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Current sales data reveals that new car sales are all over the place. Some vehicles are selling so quickly automakers can’t get them to car lots fast enough, and others are falling behind. Truck sales are currently on the decline, and it’s unclear if this is a bad couple of years, or if it’s the start of an alarming trend. Here’s what we know.

Midsize truck sales are dipping

Just a few short years ago, automakers like Ford were quick to slash all their sedan models in favor of SUVs and trucks. Many critics thought this was a bit hasty, as it’s hard to predict what the market will do, and now that move may be coming back to haunt the automakers who chose to rely solely on trucks and SUVs.

Ford Authority has released some alarming data which reveals that buyers aren’t purchasing midsize trucks in the droves that they used to. The two exceptions are the Toyota Tacoma and Honda Ridgeline. 

The Tacoma sales increased around 14% over the second quarter of 2023, as compared to 2022. The Honda Ridgeline has seen a major boom in sales, and things have increased 36% in the quarter 2023 when compared to 2022, and 38% for the year-to-date total.

Other trucks like the Chevrolet Colorado, Nissan Frontier, Jeep Gladiator, Ford Ranger, and GMC Canyon are falling. The total drop to date for the combined sales numbers is around 12%. The Gladiator has had the most painful fall from grace, with a decrease of 34%.

Why are sales slacking?

It’s easy to look at this data and assume that buyers are simply not into trucks anymore. But is that truly the real reason, or is there more to this?

One factor is that automakers aren’t producing as many midsize trucks. Take Ford, for example. With so much hype surrounding the Bronco and Bronco Sport, the American automaker is focusing on producing these over other vehicles like the Ranger. Because of this, consumers may be interested in buying the Ranger, but don’t have the opportunity to because it’s not available.

There’s also an increase in competition. Even though Tesla has yet to release the Cybertruck, its eventual release is something that many truck owners are eagerly awaiting. It’s also important to note that this data is focused mainly on midsize trucks. Many truck owners or potential buyers want a full size in order to use for work purposes.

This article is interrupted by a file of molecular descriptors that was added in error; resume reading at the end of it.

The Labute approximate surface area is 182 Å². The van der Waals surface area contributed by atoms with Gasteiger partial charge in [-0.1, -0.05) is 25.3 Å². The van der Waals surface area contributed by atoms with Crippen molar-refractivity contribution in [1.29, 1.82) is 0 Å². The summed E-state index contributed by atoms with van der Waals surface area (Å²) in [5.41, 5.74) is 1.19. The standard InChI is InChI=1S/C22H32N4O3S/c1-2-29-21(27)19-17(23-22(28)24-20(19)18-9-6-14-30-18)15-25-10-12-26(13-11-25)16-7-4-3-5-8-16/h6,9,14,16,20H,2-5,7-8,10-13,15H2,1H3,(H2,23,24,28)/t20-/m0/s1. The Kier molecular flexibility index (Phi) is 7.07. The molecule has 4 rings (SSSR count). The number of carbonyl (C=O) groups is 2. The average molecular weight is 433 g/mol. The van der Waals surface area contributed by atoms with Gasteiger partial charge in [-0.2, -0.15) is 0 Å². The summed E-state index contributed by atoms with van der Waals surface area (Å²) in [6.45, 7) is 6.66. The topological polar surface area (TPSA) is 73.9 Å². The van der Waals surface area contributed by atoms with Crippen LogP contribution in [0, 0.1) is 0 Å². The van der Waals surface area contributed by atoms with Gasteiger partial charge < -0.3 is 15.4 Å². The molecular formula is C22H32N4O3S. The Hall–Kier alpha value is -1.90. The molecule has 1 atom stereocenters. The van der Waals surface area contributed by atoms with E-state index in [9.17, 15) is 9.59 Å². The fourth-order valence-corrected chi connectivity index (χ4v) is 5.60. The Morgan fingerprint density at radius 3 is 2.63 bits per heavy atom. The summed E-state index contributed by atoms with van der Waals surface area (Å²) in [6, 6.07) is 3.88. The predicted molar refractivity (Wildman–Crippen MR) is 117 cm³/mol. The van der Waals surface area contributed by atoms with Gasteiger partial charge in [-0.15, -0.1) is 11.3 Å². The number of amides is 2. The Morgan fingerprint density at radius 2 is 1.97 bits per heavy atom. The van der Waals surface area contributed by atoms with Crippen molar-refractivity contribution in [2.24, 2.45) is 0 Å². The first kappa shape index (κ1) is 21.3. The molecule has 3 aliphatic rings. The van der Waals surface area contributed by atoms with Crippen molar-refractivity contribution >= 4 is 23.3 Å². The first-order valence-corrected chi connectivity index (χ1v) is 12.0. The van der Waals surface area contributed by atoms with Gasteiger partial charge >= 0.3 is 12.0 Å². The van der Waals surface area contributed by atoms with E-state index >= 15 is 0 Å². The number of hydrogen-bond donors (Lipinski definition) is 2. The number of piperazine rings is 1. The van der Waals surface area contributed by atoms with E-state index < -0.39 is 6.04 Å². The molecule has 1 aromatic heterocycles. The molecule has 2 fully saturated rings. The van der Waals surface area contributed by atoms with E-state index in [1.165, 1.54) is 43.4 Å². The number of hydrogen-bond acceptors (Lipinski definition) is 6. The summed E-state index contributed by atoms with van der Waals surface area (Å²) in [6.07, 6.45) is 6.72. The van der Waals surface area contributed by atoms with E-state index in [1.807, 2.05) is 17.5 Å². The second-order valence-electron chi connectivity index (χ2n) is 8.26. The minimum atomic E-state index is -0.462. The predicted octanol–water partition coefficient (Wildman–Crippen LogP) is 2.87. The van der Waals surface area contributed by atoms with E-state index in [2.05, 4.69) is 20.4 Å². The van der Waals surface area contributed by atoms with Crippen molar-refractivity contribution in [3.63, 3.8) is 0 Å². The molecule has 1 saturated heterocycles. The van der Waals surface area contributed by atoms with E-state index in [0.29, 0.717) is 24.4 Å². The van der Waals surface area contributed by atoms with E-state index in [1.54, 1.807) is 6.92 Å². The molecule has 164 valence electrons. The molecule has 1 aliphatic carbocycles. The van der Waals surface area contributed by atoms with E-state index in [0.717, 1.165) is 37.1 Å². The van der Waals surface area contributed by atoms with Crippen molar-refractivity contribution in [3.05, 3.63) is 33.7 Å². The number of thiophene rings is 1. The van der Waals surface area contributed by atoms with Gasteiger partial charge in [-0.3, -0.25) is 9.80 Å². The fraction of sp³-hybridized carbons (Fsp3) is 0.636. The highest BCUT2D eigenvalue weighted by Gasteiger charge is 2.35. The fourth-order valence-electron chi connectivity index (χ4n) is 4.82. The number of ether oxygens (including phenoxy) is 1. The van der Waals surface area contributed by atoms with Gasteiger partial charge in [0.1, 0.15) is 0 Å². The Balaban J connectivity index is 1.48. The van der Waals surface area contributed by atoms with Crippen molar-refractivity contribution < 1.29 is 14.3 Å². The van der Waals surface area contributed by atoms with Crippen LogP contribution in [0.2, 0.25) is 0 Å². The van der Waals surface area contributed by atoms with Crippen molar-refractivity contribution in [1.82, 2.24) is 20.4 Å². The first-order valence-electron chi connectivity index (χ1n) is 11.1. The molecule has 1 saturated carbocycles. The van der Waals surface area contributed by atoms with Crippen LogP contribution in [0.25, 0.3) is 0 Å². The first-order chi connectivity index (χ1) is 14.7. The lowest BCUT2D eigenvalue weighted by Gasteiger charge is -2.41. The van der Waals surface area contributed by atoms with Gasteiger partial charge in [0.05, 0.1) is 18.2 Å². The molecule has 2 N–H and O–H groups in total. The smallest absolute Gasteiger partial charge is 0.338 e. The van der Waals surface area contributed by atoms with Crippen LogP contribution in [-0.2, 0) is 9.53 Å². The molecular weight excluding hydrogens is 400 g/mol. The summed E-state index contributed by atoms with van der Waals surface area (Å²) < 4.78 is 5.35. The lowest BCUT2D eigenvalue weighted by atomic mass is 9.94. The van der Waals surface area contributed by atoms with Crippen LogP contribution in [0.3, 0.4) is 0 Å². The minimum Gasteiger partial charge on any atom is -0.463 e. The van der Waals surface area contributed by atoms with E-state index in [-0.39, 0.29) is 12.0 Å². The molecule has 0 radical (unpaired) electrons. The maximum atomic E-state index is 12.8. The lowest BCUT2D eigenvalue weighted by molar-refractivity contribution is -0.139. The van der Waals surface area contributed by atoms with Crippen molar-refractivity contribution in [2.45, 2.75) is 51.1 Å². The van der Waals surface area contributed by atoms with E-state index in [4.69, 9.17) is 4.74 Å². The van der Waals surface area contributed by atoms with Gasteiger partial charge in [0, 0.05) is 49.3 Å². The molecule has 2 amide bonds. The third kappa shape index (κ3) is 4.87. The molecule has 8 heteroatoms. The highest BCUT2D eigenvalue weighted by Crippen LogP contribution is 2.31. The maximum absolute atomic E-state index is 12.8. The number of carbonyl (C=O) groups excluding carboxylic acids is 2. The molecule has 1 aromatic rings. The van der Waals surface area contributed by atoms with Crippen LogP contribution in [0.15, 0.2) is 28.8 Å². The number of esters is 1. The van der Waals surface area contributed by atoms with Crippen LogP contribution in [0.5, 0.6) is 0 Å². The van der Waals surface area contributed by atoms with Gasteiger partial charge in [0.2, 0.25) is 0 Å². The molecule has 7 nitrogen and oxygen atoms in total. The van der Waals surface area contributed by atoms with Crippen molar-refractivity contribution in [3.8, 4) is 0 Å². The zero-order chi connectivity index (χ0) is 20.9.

Another reason could be that some buyers are waiting for more EV options. Love them or hate them, the electric vehicle industry is on the rise, and there are plenty of sedans and SUVs to choose from. While there are some EV trucks on the road, there aren’t really enough to really pick and choose from, and automakers are frantically trying to ramp up production.

Finally, there is the ever-present supply chain issue. It’s hard to build a truck for consumers to purchase if you don’t have the parts. 

Is it time for the industry to change things up?

If something isn’t working, it’s time to try something new. Or it is in most cases, however.

When it comes to the auto industry, it can be hard to figure out if what you’re doing isn’t working, or if there is more at play. And let’s be honest, after the tailgate wars, no one can accuse automakers of being stagnant. In fact, some tailgates changed up so much that automakers were accused of getting gimmicky.

Perhaps instead of trying to get incredibly innovative, and creating something new and far out there, truck manufacturers need to get back to the basics. Focus on towing capability, comfort, and functionality. This is what most truck owners are interested in, after all, so why not give them what they want instead of trying to redesign the truck?


Trucks Are Tanking: America’s Appetite for the Pickup Is Dropping